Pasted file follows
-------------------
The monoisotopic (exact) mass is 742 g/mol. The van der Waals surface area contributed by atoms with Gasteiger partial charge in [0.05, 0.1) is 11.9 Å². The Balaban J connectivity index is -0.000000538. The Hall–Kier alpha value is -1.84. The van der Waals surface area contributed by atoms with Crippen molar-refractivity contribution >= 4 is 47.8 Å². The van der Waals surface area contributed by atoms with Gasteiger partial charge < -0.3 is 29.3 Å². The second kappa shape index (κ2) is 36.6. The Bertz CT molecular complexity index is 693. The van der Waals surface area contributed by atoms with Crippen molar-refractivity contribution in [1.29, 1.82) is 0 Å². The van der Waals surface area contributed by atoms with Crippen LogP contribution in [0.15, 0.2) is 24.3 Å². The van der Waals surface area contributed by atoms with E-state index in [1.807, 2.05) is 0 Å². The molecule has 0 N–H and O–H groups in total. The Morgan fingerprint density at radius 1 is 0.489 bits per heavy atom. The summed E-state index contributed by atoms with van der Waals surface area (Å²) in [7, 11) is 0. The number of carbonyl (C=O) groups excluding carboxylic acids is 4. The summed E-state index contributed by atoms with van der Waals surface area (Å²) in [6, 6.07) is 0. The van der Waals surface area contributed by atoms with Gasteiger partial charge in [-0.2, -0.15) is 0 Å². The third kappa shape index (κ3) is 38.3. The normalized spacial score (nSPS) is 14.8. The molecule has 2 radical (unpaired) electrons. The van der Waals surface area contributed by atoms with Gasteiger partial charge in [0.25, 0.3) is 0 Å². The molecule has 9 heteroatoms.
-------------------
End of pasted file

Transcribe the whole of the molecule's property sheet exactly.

The monoisotopic (exact) mass is 742 g/mol. The van der Waals surface area contributed by atoms with Gasteiger partial charge in [0.05, 0.1) is 11.9 Å². The Balaban J connectivity index is -0.000000538. The Hall–Kier alpha value is -1.84. The van der Waals surface area contributed by atoms with Crippen molar-refractivity contribution >= 4 is 47.8 Å². The van der Waals surface area contributed by atoms with Gasteiger partial charge < -0.3 is 29.3 Å². The second kappa shape index (κ2) is 36.6. The Bertz CT molecular complexity index is 693. The van der Waals surface area contributed by atoms with Crippen molar-refractivity contribution in [1.29, 1.82) is 0 Å². The van der Waals surface area contributed by atoms with Crippen LogP contribution in [0.15, 0.2) is 24.3 Å². The van der Waals surface area contributed by atoms with E-state index in [1.807, 2.05) is 0 Å². The molecule has 0 N–H and O–H groups in total. The Morgan fingerprint density at radius 1 is 0.489 bits per heavy atom. The summed E-state index contributed by atoms with van der Waals surface area (Å²) in [7, 11) is 0. The number of carbonyl (C=O) groups excluding carboxylic acids is 4. The summed E-state index contributed by atoms with van der Waals surface area (Å²) in [6, 6.07) is 0. The van der Waals surface area contributed by atoms with Gasteiger partial charge in [-0.2, -0.15) is 0 Å². The third kappa shape index (κ3) is 38.3. The normalized spacial score (nSPS) is 14.8. The molecule has 2 radical (unpaired) electrons. The van der Waals surface area contributed by atoms with Gasteiger partial charge in [0.25, 0.3) is 0 Å². The molecule has 9 heteroatoms.